Posts Tagged ‘reporter’

Murders in Progress by Eldon Cene

May 11, 2013

Secret database1

Investigative Reporting

(Episode 44)

 Leland and Merlin weren’t the only ones on the track of a killer.  Back at the office, the ‘ladies’ were also discussing matters.

“I’d like to do a little background on the victims of our killer,” Nancy Gillis told Ruth, “and I was hoping I could use the Sheriff’s computer.”

Ruth rolled her eyes upwards.  “That’s a departmental data base in that computer and only to be used on official business.  That means, by a ‘departmental  official’.

“Whatever I find out, you’d be welcome to.”

“Isn’t that big of you,” Ruth scoffed.

“What you don’t seem to get, little woman,” Ruth continued, after Nancy refused to walk away, “is that this (she patted the computer tower) is proprietary information, which means that it is the property of a Department of the United States Government, a Federal database used by this Bureau, which can only be accessed by someone who has the proper occupational clearance.”

“I knew you would be the most likely person to hold a clearance,” Nancy replied happily with evident awe.

Ruth bathed in this for a moment.

“Of course.  For some things.  And the Sheriff holds the passwords for other, more sensitive areas.  But none of those people include you, young lady.”  Ruth riveted Nancy with her eyeballs.

“But the victims are dead.  And I don’t see how any of this covers the killer.  I mean, what is there about our killer that you don’t want me to find out? ”  Nancy implored Ruth with her best Shirley Temple look.

Ruth shook her head.

“Why not think about it this way Ms. Haphelstot?  Aren’t there a lot of things about this case that you would like to know, and that might help in the investigation if we could dig them up?  You would like to do that wouldn’t you, Ms. Haphelstot?  Help with the investigation?  And myself, I understand computers probably better than anyone here because…  I’m young.  Everybody knows that.”

“It’s true,” Ramey said.  “I’ve got a ten year old who helps me out at the office.”

Ruth was chewing on a painted fingernail.   “Well.  There are a few questions of my own, I’ve had about these murders.  Which Sheriff Leland hasn’t had the time, or the inclination I’m unhappy to say, to pursue.  And I can’t seem to figure out the data base.”

“Go ahead.  Let the girl try her luck,” Ms. Loomis, the Muffin Lady, said over whatever it was Ramey was saying.  “I’d be interested, what the government can tell me about myself that I don’t already know.”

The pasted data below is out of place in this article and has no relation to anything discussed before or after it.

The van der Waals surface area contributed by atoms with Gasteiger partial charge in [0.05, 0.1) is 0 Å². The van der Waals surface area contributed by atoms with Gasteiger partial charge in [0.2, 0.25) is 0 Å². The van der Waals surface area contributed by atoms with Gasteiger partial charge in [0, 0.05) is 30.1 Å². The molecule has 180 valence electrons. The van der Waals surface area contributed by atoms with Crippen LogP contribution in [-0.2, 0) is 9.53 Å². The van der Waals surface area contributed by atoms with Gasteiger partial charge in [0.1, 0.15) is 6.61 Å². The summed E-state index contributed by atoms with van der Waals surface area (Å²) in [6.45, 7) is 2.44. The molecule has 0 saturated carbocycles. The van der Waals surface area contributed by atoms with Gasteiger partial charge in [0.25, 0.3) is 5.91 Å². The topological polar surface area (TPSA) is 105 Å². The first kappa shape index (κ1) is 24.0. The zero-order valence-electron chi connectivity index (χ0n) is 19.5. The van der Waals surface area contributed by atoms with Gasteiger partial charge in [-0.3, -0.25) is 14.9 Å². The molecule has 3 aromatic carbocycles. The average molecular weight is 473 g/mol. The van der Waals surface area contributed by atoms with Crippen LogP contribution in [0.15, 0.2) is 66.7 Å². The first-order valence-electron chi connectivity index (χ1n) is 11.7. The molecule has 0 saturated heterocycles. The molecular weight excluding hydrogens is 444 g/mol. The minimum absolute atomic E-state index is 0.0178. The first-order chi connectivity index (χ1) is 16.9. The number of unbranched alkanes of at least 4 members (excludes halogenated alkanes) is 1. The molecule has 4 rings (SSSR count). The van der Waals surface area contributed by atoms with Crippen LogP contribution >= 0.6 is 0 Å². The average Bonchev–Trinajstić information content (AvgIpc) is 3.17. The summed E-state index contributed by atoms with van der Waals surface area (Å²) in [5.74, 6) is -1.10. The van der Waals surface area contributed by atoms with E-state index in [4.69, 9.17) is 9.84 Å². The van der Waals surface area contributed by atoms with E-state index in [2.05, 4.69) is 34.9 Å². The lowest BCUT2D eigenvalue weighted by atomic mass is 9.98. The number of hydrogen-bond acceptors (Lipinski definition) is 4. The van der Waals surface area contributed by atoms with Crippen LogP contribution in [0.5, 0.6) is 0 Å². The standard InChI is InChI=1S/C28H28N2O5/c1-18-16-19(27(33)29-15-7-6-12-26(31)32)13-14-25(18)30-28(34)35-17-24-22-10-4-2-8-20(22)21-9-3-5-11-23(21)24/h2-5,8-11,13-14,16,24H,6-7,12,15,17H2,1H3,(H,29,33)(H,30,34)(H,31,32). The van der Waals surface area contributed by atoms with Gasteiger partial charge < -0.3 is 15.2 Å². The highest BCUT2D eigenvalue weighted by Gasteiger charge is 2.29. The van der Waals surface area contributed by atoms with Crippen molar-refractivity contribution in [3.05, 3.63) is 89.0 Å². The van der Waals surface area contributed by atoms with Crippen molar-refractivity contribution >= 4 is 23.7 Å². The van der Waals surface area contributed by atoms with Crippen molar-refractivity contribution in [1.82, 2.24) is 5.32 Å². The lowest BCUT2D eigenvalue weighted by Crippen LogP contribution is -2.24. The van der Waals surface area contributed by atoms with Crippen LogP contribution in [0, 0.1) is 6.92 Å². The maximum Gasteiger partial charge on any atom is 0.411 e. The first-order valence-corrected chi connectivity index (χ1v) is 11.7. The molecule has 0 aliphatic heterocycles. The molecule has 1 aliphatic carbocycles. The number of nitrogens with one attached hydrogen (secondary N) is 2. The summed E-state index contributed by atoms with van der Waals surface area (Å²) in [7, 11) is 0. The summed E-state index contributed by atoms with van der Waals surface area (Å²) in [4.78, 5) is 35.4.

“See.  So we’ve got one dead person already.  And she doesn’t care.”  Nancy nodded briskly.

“At the office,” Ramey shouted, after snapping his head hard.  Nancy imagined perhaps this tossed the Muffin Lady clear of his thoughts, or at least to the side.  “My ten year old often has to go into confidential accounts in order to repair things.  There’s no other way around it, unless I were to endanger their treatment.  So I just make him swear to non-disclosure.  And we treat it that way.”

“You made a ten year old swear to non-disclosure?”  Ruth frowned, un-amused.

“On a deck of baseball cards.  He takes it very seriously.”

“Wait a minute.  I’m a reporter,” Nancy interjected.  “How can I report what I’m not allowed to disclose?”

“Good point,” Ruth said.  “That might work.”

“Not for me,” Nancy protested.  “What do I get out of it?”

“You get the information.  You just can’t attribute it to this source.”  Ramey’s head snapped back sharply the other direction, as the Muffin Lady interjected.  “Trust me.  I’ve done lots of interviews, and that’s how it works.  And once you have the information, it’s usually easy to find another source.  For example, say you find out I once lived in Cincinnati.  Then you go to the Cincinnati data base and see if I’m located there.  And when you file your story you just say, ‘According to the public files in the data base of the Cincinnati Better Business Bureau, Mary Loomis previously owned and operated a shop called “Tasty Muffins” there from 1985-1987.’  You see, simple.”

“Is that true?”  Nancy asked.  “You’re from Cincinatti?”

“Pretty much.”

“C’mon,” Ramey urged.  “We all want out of here.  The sooner we crack this case the better, for all concerned.”

Everybody nodded, including Ruth, who eventually found herself agreeing.  “Oh alright,” she said happily, lifting her newly polished nails from the keyboard and allowing Nancy her seat.  “Let’s do something!”

Photo lifted from Google Images

Murders in Progress by Eldon Cene

March 29, 2013

dental image

The Dental Beat

(Episode 36)